tutorial for EEG electrical parameters?

Jean-Etienne Poirrier jepoirrier at nospam.free.fr
Mon Sep 30 04:03:09 EST 2002

Thanks a lot for your useful information. I think I begin to understand 
things better. And I did and will take great care of my rats, sure.


[posted and mailed]

"Dan Marquez" <dmarquez3 at socal.rr.com> wrote in
news:YOal9.58144$V7.14864089 at twister.socal.rr.com: 

> "Jean-Etienne Poirrier" <jepoirrier at nospam.free.fr> wrote in message
> news:amuhqd$hpu at aix4.segi.ulg.ac.be...
>> Hello,
>> I am using an electronix device to record EEG and EMG from rats. I
>> want to know what's inside the "black box" : what is a filter, a
>> bandpass, gain, etc. Do you know any interesting paper, book or
>> website providing this 
> kind
>> of information?
>> Thanks in advance.
>> Jean-Etienne
> I can also offer brief descriptions here.  If you look at a voltage on
> an oscilliscope, lots of times you see a wobbly line with a lot of
> noise. To get rid of the noise, filters are typically used.  Each
> filter has an input, where the noisy voltage is connected, and an
> output, which is the same voltage without the noise.
> But, there are different kinds of filters, and some are better than
> others. These are common filters...
> Lowpass filter - it allows low frequency voltages to pass through it,
> blocking high frequency noise
> Bandpass filter - it allows only a selected range of frequencies to go
> through
> Highpass filter - it allows only high frequencies to go through
> Notch Filter - it allows only one frquency to go through
> Gain is a number that you use to calculate the magnitude of an output
> if you know the magnitude of an input. For instance, an amplifier with
> a gain of 1000 will increase the input voltage by a factor of 1000. If
> you have a 1 millivolt signal at the input, you would expect to see a
> 1 volt output. 
> Amplifiers are very easy to make. A common component used to make
> amplifier is another amplifier called an "operational amplifier" (op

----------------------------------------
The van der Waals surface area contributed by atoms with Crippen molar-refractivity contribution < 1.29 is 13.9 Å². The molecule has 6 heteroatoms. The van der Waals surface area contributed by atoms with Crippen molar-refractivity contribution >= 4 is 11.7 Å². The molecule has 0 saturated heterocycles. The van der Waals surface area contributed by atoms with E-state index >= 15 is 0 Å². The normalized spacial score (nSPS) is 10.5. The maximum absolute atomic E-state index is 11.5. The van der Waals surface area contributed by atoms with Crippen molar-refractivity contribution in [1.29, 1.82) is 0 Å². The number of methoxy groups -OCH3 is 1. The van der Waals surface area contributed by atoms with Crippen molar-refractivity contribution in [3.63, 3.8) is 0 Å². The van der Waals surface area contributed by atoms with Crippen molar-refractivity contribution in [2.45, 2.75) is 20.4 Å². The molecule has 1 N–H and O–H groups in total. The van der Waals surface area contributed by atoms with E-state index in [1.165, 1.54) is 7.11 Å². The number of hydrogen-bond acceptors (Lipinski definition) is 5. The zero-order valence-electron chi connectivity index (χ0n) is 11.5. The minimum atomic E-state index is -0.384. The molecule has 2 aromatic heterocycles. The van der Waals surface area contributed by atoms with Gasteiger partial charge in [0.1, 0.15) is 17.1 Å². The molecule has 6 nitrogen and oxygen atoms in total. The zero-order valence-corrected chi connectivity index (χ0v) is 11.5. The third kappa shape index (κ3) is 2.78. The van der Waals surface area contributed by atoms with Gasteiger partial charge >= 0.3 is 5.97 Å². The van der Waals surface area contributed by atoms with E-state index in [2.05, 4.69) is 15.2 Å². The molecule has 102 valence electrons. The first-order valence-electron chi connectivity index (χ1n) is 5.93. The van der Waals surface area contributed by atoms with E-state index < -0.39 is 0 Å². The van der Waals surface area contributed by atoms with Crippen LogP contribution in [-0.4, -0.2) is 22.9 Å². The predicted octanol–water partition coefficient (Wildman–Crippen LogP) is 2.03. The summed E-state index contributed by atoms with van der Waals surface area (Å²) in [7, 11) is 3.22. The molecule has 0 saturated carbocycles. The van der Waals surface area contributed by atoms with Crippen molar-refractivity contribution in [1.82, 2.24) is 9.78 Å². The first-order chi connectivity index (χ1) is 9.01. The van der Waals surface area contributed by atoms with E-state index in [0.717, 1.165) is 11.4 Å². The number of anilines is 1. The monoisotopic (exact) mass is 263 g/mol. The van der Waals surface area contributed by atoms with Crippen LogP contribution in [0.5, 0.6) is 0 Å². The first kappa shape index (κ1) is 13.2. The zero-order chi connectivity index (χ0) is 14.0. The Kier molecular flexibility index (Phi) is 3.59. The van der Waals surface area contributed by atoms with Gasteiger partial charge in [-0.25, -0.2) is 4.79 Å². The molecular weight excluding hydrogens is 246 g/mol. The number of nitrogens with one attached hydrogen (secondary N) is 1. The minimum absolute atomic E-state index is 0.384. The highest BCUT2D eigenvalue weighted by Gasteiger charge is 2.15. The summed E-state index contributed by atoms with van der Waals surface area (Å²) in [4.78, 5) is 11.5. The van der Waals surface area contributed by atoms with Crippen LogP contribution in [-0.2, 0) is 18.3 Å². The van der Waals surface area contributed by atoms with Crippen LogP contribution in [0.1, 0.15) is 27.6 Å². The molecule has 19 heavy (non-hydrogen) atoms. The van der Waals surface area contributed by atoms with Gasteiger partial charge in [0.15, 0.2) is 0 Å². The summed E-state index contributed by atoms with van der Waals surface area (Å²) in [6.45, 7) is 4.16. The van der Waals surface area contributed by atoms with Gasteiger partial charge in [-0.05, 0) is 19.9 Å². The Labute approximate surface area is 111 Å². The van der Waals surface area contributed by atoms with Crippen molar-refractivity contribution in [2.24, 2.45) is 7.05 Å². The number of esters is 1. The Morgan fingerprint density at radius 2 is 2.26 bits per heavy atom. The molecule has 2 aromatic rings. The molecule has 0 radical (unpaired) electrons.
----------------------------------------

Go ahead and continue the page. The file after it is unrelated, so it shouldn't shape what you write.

> amp).  This sounds complex but they are easy to use.  There are lots
> of cartoon-style books that teach how to use operational amplifiers. 
> Just to show how easy it is to make an amplifier, here's an example.
> Say you want a gain of 100. Just get a 100 kilo-ohm resistor and a 1
> kilo-ohm resistor and hook them up to an operational amplifier.  Done.
>  Well, sort of. You might see some noise and so you might add a
> filter. 
> There are different kinds of operational amplifiers. Some are very low
> power while others are very fast. You can configure op amps to make
> many common types of amplifiers, ranging from stereo amplifiers to
> ultra tiny operational amplifiers.
> EEG and EMG often use instrumentation amplifiers.  These are fancy
> names to op amp circuits that have really nice characteristics.  For
> instance, they don't drain a lot of current (like an audio amp might).
> They are generally resistant to static electricity, and they don't
> mess up when there is a noise called common mode noise. (But you don't
> need to know that.) But they will monitor voltages acoss different
> parts of the body. 
> Very often the voltages are converted to digital voltages so a
> microprocessor or computer can make pretty graphs or blinking lights.
> Hopefully your rats are generally happy with lots of room to play and
> lots of wood to chew. I believe lab animals should be treated with
> etopian courtesy.
> Dan

Jean-Etienne Poirrier, PhD student @ CRNCM/CRC - ULg
http://www.ulg.ac.be/cncm - http://www.ulg.ac.be/crc
http://jepoirrier.free.fr - jepoirrier on jabber.org

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